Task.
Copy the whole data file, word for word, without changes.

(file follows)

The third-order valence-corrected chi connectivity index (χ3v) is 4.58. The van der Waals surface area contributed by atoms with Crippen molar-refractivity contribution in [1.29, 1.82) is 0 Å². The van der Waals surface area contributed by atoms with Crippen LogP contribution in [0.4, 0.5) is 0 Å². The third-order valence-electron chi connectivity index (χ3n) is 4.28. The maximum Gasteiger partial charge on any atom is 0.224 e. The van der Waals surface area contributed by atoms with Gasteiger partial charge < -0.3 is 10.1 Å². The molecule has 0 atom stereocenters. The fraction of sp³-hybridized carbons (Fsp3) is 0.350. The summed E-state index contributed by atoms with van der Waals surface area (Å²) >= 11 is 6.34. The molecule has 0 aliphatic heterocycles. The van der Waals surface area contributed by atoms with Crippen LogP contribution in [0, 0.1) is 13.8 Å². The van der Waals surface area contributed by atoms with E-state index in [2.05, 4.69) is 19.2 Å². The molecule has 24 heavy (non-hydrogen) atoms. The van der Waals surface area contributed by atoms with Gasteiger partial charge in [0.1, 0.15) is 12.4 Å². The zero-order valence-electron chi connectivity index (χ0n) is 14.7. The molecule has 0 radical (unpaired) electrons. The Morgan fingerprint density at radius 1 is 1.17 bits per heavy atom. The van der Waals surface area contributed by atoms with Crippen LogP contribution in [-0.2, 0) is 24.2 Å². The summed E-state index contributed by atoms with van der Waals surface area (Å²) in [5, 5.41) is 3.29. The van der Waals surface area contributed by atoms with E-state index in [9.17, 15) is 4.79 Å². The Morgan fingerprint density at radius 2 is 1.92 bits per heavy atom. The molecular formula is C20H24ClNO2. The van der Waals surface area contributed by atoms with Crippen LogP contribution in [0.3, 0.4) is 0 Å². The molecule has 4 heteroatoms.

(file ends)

The third-order valence-corrected chi connectivity index (χ3v) is 4.58. The van der Waals surface area contributed by atoms with Crippen molar-refractivity contribution in [1.29, 1.82) is 0 Å². The van der Waals surface area contributed by atoms with Crippen LogP contribution in [0.4, 0.5) is 0 Å². The third-order valence-electron chi connectivity index (χ3n) is 4.28. The maximum Gasteiger partial charge on any atom is 0.224 e. The van der Waals surface area contributed by atoms with Gasteiger partial charge < -0.3 is 10.1 Å². The molecule has 0 atom stereocenters. The fraction of sp³-hybridized carbons (Fsp3) is 0.350. The summed E-state index contributed by atoms with van der Waals surface area (Å²) >= 11 is 6.34. The molecule has 0 aliphatic heterocycles. The van der Waals surface area contributed by atoms with Crippen LogP contribution in [0, 0.1) is 13.8 Å². The van der Waals surface area contributed by atoms with E-state index in [2.05, 4.69) is 19.2 Å². The molecule has 24 heavy (non-hydrogen) atoms. The van der Waals surface area contributed by atoms with Gasteiger partial charge in [0.1, 0.15) is 12.4 Å². The zero-order valence-electron chi connectivity index (χ0n) is 14.7. The molecule has 0 radical (unpaired) electrons. The Morgan fingerprint density at radius 1 is 1.17 bits per heavy atom. The van der Waals surface area contributed by atoms with Crippen LogP contribution in [-0.2, 0) is 24.2 Å². The summed E-state index contributed by atoms with van der Waals surface area (Å²) in [5, 5.41) is 3.29. The van der Waals surface area contributed by atoms with E-state index in [9.17, 15) is 4.79 Å². The Morgan fingerprint density at radius 2 is 1.92 bits per heavy atom. The molecular formula is C20H24ClNO2. The van der Waals surface area contributed by atoms with Crippen LogP contribution in [0.3, 0.4) is 0 Å². The molecule has 4 heteroatoms.